University of Valencia logo Logo Interdisciplinary Research Structure for Reading Logo del portal

ERI Talk - Christian Scharinger: "Promises and pitfalls of using neurophysiology to study the effects of pictorial seductive details during text reading"

  • April 26th, 2021
Image de la noticia

13:00h, online talk.

Language: English.

Promises and pitfalls of using neurophysiology to study the effects of pictorial seductive details during text reading

Dr. Christian Scharinger

Leibniz-Institut für Wissensmedien Tübingen, Germany


While eye-tracking is nowadays widely used in research on reading and multimedia processing, to date the electroencephalogram (EEG), despite its long research tradition in neuroscientific, basic research, has only rarely been used in research on multimedia (i.e., combinations of text and picture). Yet, the EEG frequency band power in the alpha (8 – 13 Hz) and theta (4 – 6 Hz) frequency band might be valid process measures of the mental processing demands during a task, and, especially when combined with eye-tracking, the EEG might be an interesting research methodology even for more complex, multimedia task materials. In the talk I will give a brief introduction in the methodology, present a research project aiming at using the EEG to study effects of decorative pictures as so-called seductive details on multimedia learning, and discuss potential promises but also challenges when using EEG in the context of more complex task materials.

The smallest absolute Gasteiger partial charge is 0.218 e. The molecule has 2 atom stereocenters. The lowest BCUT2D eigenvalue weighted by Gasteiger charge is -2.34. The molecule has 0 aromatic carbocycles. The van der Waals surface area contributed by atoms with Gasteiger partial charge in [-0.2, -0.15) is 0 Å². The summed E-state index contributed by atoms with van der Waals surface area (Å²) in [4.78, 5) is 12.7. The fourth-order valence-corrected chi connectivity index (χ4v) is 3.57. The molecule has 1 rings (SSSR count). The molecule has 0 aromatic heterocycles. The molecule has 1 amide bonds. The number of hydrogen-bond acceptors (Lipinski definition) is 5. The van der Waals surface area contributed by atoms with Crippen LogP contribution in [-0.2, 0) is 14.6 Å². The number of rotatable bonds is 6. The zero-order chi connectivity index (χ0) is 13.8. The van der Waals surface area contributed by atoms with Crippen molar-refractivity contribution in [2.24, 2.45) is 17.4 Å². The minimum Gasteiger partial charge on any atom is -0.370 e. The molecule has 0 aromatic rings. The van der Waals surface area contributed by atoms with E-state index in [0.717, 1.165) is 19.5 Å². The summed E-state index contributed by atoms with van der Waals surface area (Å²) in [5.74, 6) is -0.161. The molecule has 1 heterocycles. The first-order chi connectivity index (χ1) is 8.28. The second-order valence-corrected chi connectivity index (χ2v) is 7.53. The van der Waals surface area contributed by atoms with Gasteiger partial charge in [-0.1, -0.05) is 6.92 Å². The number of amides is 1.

Christian Scharinger received his PhD degree in cognitive science from the University of Tuebingen in 2015. Since then, he has been working as a post-doctoral researcher at the Multimodal Interaction Lab of the Knowledge Media Research Center / Leibniz-Institut für Wissensmedien in Tübingen, Germany. He has a profound expertise in (neuro-) physiological measures like eye-tracking and EEG. In his research he tries to combine basic and applied research areas. His research interests comprise basic cognitive concepts like working memory and executive functions and applied task settings like learning, hypertext reading, web searching, and multimedia, with a strong focus on physiological measures of mental processing demands therein.